Era uscito nel 2010 in poche specialissime copie, andate subito esaurite, rimanendo poi disponibile solo in digitale tramite Ape House. Ora torna in circolazione in formato cd standard il lavoro di Andy Partridge ispirato alle celebri illustrazioni di Richard M. Powers per libri e storie di fantascienza degli anni Cinquanta e Sessanta: Powers.
A long time ago, in a library far away, (well, Swindon, actually), a shy schoolboy who loved books but was a slow reader, borrowed three science fiction books per week. He didn't read them. Instead, mesmerised by the covers, he imagined his own stories to match the cover paintings which he stared at intently for hours. Invited to tell his classmates about the books he'd read, neither they nor the teachers spotted the invention. Few, if any, teachers read sci-fi and even though the early 1960s may have been a peak point for the excitement surrounding mankind's initial steps beyond the Earth, teachers would sooner bore any potential interest in books out of children with Charles Dickens rather than risk capturing their imagination with Philip K Dick.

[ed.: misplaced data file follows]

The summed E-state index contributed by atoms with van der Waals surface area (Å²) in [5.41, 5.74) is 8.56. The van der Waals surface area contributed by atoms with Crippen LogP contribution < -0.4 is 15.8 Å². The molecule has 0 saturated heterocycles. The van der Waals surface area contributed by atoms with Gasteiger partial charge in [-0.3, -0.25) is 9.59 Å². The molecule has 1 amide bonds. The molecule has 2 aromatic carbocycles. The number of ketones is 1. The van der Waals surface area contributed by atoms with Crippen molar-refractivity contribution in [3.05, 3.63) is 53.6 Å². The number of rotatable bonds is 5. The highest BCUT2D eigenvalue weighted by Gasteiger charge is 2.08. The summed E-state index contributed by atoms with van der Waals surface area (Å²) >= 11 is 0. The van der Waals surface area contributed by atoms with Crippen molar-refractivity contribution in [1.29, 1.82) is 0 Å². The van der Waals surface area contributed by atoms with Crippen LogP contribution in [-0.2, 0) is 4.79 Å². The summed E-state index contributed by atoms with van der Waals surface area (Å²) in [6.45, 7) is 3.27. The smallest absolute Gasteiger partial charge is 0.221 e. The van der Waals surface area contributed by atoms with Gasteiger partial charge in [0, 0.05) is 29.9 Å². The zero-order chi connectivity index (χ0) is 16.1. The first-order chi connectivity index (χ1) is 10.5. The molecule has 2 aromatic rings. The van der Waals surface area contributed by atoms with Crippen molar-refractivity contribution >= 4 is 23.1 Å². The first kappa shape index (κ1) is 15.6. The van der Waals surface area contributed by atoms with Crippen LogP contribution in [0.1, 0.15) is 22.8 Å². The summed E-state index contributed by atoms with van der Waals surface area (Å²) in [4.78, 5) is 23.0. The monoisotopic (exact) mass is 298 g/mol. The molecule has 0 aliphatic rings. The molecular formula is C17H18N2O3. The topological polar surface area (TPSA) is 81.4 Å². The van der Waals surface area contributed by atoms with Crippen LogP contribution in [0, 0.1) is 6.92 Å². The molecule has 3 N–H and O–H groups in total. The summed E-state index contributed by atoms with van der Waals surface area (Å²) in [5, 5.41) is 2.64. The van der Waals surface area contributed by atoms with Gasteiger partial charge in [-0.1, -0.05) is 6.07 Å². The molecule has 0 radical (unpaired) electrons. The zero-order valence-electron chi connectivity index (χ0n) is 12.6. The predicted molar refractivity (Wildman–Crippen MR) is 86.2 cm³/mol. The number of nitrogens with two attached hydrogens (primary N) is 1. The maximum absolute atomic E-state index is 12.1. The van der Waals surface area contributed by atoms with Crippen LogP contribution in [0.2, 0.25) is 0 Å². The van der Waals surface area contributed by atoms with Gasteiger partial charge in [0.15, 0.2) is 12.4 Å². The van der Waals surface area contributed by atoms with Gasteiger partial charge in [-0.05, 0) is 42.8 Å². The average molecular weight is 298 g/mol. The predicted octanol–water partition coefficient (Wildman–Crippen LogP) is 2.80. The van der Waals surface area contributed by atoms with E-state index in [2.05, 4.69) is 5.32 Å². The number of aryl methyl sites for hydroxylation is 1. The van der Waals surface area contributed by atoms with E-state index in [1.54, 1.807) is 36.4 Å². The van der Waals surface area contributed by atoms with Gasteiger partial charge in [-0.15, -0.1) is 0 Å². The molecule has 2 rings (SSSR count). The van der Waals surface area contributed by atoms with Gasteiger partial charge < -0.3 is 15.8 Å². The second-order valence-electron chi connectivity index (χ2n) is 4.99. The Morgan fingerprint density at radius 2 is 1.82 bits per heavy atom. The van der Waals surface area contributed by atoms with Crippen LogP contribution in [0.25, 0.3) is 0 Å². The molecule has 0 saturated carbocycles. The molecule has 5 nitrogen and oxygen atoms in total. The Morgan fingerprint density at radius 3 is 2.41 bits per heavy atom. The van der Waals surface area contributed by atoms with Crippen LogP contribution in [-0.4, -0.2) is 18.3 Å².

Decades passed. The moon was reached and then, it seemed, forgotten. The faraway galaxies became the stuff of mainstream cinema and TV. Books celebrating the work and art of an earlier generation of sci-fi writers and illustrators appeared. The boy in the library of the early 1960s, now a man in a comic book/graphic novel shop at the end of the first decade of a new millennium, discovered a book about Richard M. Powers and became a time traveller, transported back to the smell of the paper, the plastic protective library book coverings and the universe laid out, jigsaw like, on his bed. Richard M. Powers had been the principal artist, illustrator among illustrators and guide to unleashing Andy Partridge's imagination among the stars and galaxies. Andy's response was to record a sort of soundtrack to the paintings which had been so inspirational to him. The resulting album conjures, via 12 enigmatic pieces - akin to a virtual musique concrete (with the computer/editing process replacing the more cumbersome scissors/tape method) - a musical accompaniment to the variety of alien landscapes which Powers illustrated so profusely.